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1: What is the difference between SuperClass objSuper = obj; AND SuperClass otroSuper = new SuperClass(); otroSuper = obj;
No difference. You initialize otroSuper to a new SuperClass() and immediately discard that new object and reassign the obj object to the same variable.
2: if otroSuper is equal to obj, why otroSuper.value generates a compile-time error?
SuperClass has no variable named "value"
3: What does this cast do? The output is the same.
Maybe just to prove that even if you explicitly cast to SuperClass (normally unnecessary), the JVM still sees it as the SubClass object.
JavaBeginnersFaq "Yesterday is history, tomorrow is a mystery, and today is a gift; that's why they call it the present." Eleanor Roosevelt
Joined: Jul 30, 2005
Thank you Marilyn, you're very kind!
About question 2: if SuperClass has no variable named "value" and SubClass has one why Java says they�re equal? I mean, a SuperClass� object isn�t equal to a SubClass, Am I right? That�s because SuperClass has no variable named "value" but SubClass does, so otroSuper is different to obj. I know there is something I don�t get it. Is otroSuper really equal to obj? -( I don�t think so)- is Java wrong?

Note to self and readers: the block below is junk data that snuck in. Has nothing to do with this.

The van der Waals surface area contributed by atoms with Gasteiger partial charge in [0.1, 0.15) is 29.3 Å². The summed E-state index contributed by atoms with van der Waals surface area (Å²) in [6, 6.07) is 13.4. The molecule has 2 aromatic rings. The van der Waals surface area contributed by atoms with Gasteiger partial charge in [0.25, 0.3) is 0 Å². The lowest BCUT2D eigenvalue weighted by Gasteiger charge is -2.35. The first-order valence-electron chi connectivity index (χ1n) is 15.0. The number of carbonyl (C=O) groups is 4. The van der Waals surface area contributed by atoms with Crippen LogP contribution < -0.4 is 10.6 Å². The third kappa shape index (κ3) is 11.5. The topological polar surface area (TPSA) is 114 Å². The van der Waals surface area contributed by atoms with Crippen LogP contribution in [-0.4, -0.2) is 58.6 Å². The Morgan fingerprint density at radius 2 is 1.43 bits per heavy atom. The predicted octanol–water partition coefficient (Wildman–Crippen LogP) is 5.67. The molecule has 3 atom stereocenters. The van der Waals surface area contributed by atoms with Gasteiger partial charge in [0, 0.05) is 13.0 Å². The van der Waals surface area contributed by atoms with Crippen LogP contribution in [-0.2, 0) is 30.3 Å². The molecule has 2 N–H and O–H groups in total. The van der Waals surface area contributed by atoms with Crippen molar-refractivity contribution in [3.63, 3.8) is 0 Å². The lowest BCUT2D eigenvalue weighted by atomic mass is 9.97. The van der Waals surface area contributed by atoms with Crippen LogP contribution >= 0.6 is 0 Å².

Could you give me a plain explanation, please? After that I�m going to bed, I promise! In Colombia is 2:20 A.M.
You'll need to override equals() methods on both classes to get true results. There may be some debate in the community, but I'd suggest that no object should ever report true for equals an instance of any superclass or subclass.
Equals methods usually look something like:
The Javadoc also advises you to override hashcode. It's probably a good idea to override compareTo() as well, just in case somebody wants to put your objects into a sorted collection.
A good question is never answered. It is not a bolt to be tightened into place but a seed to be planted and to bear more seed toward the hope of greening the landscape of the idea. John Ciardi
Marilyn de Queiroz
Joined: Jul 22, 2000
Why you can't see value is not such an simple question to answer. Note that if you downcast otroSuper rather than upcast it, you can compile and see the value of "value".
Is otroSuper really equal to obj?
Note that even though you assigned the object "obj" to a SuperClass-type variable named "objSuper", you assigned the same object "obj" to a SuperClass-type variable named "otroSuper". The Object "obj" is still the same object being referenced by two different names.
If you call your dog "dog" or you call your dog "pedro", it is still the same dog. Same thing here.
Thus, obj equals obj, objSuper equals obj and otroSuper equals obj because it is the same object being referenced by different names.
Because you are using a SuperClass variable (member variables are not polymorphic, only instance methods are polymorphic), you cannot access any variable which does not exist in the SuperClass without casting.
I think this is pretty difficult stuff for a beginner. [ August 07, 2005: Message edited by: Marilyn de Queiroz ]
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